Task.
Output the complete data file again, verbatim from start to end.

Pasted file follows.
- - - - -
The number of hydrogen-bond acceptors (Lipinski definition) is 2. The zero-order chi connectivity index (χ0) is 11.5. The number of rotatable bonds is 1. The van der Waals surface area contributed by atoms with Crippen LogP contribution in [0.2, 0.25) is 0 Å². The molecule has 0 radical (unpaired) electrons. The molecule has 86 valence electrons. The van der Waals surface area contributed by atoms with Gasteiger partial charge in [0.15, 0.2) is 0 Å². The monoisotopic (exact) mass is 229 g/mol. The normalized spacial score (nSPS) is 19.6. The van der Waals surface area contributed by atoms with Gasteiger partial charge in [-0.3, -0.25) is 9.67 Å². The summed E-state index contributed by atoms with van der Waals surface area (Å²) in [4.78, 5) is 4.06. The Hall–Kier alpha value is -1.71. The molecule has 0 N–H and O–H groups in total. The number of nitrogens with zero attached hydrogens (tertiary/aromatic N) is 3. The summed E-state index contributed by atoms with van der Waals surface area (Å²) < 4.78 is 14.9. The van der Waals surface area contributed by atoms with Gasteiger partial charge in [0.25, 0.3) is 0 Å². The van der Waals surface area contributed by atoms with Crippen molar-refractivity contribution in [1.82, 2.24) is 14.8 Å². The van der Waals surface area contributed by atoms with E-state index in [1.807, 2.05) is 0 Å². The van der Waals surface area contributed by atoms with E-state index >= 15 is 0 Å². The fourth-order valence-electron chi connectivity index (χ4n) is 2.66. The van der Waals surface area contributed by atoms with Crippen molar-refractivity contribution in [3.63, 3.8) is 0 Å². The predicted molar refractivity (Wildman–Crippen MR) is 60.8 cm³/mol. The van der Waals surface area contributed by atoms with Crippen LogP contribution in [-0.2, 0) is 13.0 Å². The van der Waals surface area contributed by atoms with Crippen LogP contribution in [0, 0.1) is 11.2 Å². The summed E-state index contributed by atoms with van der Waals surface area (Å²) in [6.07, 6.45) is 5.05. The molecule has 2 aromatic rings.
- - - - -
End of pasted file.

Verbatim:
The number of hydrogen-bond acceptors (Lipinski definition) is 2. The zero-order chi connectivity index (χ0) is 11.5. The number of rotatable bonds is 1. The van der Waals surface area contributed by atoms with Crippen LogP contribution in [0.2, 0.25) is 0 Å². The molecule has 0 radical (unpaired) electrons. The molecule has 86 valence electrons. The van der Waals surface area contributed by atoms with Gasteiger partial charge in [0.15, 0.2) is 0 Å². The monoisotopic (exact) mass is 229 g/mol. The normalized spacial score (nSPS) is 19.6. The van der Waals surface area contributed by atoms with Gasteiger partial charge in [-0.3, -0.25) is 9.67 Å². The summed E-state index contributed by atoms with van der Waals surface area (Å²) in [4.78, 5) is 4.06. The Hall–Kier alpha value is -1.71. The molecule has 0 N–H and O–H groups in total. The number of nitrogens with zero attached hydrogens (tertiary/aromatic N) is 3. The summed E-state index contributed by atoms with van der Waals surface area (Å²) < 4.78 is 14.9. The van der Waals surface area contributed by atoms with Gasteiger partial charge in [0.25, 0.3) is 0 Å². The van der Waals surface area contributed by atoms with Crippen molar-refractivity contribution in [1.82, 2.24) is 14.8 Å². The van der Waals surface area contributed by atoms with E-state index in [1.807, 2.05) is 0 Å². The van der Waals surface area contributed by atoms with E-state index >= 15 is 0 Å². The fourth-order valence-electron chi connectivity index (χ4n) is 2.66. The van der Waals surface area contributed by atoms with Crippen molar-refractivity contribution in [3.63, 3.8) is 0 Å². The predicted molar refractivity (Wildman–Crippen MR) is 60.8 cm³/mol. The van der Waals surface area contributed by atoms with Crippen LogP contribution in [-0.2, 0) is 13.0 Å². The van der Waals surface area contributed by atoms with Crippen LogP contribution in [0, 0.1) is 11.2 Å². The summed E-state index contributed by atoms with van der Waals surface area (Å²) in [6.07, 6.45) is 5.05. The molecule has 2 aromatic rings.